The AWS re:Invent floor this year was much more vibrant than last year. It included remarkable cloud products’ promotions made by the 189 conference sponsors, some of which only began their ventures one year ago. Naturally, the ‘experienced’ vendors made themselves known, with more lavish displays and a larger staff headcount, but that is to be expected.
In this post series, I will raise some basic questions and will delve deeply into this topic to debate the common resistance to what I call “pure cloud deployment”.
Let’s begin with a leading question: Can’t the hybrid economy model live within the public cloud? From the enormous number of conversations with top cloud thought leaders, CIOs, startups, and the like, it seems that the answer is YES.
The cloud market is young, despite AWS’ growth and current worth of a few billion dollars. Most of the enterprise’s IT resources are still hosted on the organizational premise of using VMware hypervisor. The enterprise hybrid cloud challenge is hidden in the cloud utility model’s basic notion of hardware as software, whereas legacy application performance and usages are still based on physical resources capabilities. This difference is the greatest factor when it comes to discussing the evolution pace of the `enterprise grade cloud`. The CIO today is required to show cloud adoption and IT operations’ efficiency. This is consequentially triggering new startups to evolve in efforts to facilitate IT resources to close this existing gap. What follows is a story of such a startup that, in my opinion, has a real chance at becoming a leader in this intermediary cloud adoption phase and the hybrid cloud ultimate enabler, Ravello Systems.
Cloud brokers were recognized and described by Gartner analysts as the `Intermediary services that support fast cloud adoption`. From their customers’ perspectives cloud brokers are the system integrators (SI) or the `cloud enablers` that support fast adoption and maintenance of cloud technologies. For example, the independent software vendor (ISV) can benefit greatly from a cloud managed service provider (MSP) starting with integrating into the underlying cloud infrastructure, all the way up to the offering stack wrappers, such as service provisioning methodologies’ implementation. From the cloud provider’s perspective, cloud brokers are key customers, value-added resellers and aggregators of its cloud services.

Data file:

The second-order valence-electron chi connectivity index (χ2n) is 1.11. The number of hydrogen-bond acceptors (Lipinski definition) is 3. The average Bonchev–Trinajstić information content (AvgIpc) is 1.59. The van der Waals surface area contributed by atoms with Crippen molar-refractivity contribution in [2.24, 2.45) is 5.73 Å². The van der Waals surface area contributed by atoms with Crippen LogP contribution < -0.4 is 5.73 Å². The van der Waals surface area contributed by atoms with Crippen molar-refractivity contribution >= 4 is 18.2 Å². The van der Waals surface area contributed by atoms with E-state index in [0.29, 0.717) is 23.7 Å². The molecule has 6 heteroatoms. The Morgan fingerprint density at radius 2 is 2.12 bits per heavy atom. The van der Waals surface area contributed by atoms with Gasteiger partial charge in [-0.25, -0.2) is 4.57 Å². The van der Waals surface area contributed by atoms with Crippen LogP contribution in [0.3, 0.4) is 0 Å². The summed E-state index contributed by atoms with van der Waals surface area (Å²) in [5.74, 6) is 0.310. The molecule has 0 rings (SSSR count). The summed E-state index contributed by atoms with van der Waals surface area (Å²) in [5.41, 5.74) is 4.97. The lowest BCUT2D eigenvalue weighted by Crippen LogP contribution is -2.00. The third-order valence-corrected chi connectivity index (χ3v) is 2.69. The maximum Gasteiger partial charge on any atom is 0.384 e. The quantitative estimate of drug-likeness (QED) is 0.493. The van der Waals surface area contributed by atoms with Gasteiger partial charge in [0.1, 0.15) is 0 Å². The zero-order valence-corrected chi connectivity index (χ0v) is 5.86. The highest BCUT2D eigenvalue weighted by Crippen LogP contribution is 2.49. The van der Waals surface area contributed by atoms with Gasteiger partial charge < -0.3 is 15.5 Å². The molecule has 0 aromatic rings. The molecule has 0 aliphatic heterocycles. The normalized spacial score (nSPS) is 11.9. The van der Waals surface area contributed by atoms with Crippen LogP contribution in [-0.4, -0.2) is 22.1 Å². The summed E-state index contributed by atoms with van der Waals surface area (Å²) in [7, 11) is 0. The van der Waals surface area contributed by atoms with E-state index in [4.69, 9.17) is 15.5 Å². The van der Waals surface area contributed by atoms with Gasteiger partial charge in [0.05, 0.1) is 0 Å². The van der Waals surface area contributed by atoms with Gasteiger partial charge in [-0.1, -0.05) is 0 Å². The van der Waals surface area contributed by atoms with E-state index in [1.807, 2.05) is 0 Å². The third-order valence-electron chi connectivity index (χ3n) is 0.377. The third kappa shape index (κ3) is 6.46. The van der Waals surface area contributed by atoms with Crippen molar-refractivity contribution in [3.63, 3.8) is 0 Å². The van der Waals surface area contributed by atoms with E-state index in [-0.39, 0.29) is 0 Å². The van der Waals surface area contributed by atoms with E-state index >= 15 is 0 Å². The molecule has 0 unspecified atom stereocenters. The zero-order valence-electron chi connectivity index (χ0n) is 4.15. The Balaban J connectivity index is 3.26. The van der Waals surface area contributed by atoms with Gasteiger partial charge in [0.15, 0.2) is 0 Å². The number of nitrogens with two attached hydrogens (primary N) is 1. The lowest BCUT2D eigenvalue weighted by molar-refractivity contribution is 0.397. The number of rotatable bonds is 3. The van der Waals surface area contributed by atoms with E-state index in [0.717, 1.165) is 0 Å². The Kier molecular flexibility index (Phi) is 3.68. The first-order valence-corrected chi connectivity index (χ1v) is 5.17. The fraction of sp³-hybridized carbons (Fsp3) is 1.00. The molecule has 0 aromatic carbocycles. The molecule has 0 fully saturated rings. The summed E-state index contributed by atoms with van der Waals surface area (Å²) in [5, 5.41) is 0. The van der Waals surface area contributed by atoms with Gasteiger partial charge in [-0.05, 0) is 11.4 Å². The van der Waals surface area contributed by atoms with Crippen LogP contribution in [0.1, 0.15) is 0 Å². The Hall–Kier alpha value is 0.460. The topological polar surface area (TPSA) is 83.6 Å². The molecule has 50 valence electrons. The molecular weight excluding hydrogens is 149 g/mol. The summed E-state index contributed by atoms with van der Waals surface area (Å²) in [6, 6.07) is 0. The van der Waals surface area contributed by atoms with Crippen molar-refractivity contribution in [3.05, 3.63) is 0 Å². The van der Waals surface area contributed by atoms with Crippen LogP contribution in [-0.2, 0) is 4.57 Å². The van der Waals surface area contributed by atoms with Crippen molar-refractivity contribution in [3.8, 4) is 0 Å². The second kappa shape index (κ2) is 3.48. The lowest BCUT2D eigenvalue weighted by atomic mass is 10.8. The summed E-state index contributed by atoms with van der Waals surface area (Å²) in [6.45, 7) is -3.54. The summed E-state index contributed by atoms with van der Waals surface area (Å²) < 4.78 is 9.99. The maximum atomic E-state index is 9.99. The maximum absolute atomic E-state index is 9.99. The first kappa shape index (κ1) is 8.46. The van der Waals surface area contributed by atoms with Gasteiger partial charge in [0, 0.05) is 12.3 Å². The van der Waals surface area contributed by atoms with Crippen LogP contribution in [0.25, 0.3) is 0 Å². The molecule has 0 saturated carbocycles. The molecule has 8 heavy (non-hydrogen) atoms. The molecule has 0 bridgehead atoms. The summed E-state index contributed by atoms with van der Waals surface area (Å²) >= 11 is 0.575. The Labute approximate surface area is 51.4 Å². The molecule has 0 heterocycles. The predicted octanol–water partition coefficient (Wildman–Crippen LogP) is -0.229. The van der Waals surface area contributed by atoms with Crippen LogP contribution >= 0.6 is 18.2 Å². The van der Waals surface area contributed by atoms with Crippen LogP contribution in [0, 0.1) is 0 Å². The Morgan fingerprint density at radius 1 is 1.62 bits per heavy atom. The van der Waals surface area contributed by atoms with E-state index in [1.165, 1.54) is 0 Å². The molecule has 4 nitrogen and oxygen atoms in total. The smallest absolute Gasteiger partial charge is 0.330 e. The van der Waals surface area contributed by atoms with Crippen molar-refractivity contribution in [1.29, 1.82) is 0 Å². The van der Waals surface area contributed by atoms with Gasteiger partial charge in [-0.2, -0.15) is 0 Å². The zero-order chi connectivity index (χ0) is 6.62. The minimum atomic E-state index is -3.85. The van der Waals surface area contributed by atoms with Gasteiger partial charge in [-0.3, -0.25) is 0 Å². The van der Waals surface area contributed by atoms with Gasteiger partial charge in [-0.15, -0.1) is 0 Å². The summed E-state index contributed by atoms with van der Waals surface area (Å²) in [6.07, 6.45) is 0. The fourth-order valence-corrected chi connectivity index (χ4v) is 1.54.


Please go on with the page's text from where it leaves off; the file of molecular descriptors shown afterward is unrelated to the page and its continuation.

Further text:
In this article, I cover the perceptions, evolution and future of cloud brokerage in great detail.
Following several discussions with fellow bloggers and industry executives, I found it quite fitting that the natural cloud leaders are the top software and web giants: Google, Microsoft and Amazon. While Amazon’s AWS is The public cloud today Google recently reported that it is doubling its office space near Seattle, just miles from the campuses of Amazon and Microsoft, in order to expand its cloud technology team and engineers. Over two years prior to these Google’s expansion news, Microsoft reported that 90% of its R&D investment was earmarked for cloud technology. Last month they finally announced that Windows Azure Cloud Services now support auto-scaling. For these reasons and more, the following points will strengthen the trivial perception that cloud technologies should and will prosper in the hands of this software giant trio.
A while back, I was starting up an EC2 instance on the AWS cloud when it entered an endless restart loop. All the application deployment efforts we’d made (installation and service configuration) over two weeks just went down the drain. So we called support. The support rep redirected us to his team leader who simply told us that, as indicated in the SLA, we had to abide by the shared responsibility model and they were not liable for our loss.
The benefits of migrating workloads between different cloud providers or between private and public clouds can only truly be redeemed with an understanding of the cloud business model and cloud workload management. It seems that cloud adoption has reached the phase where advanced cloud users are creating their own hybrid solutions or migrating between clouds while striving to achieve interoperability values within their systems. This article aims to answer some of the questions that arise when managing cloud workloads.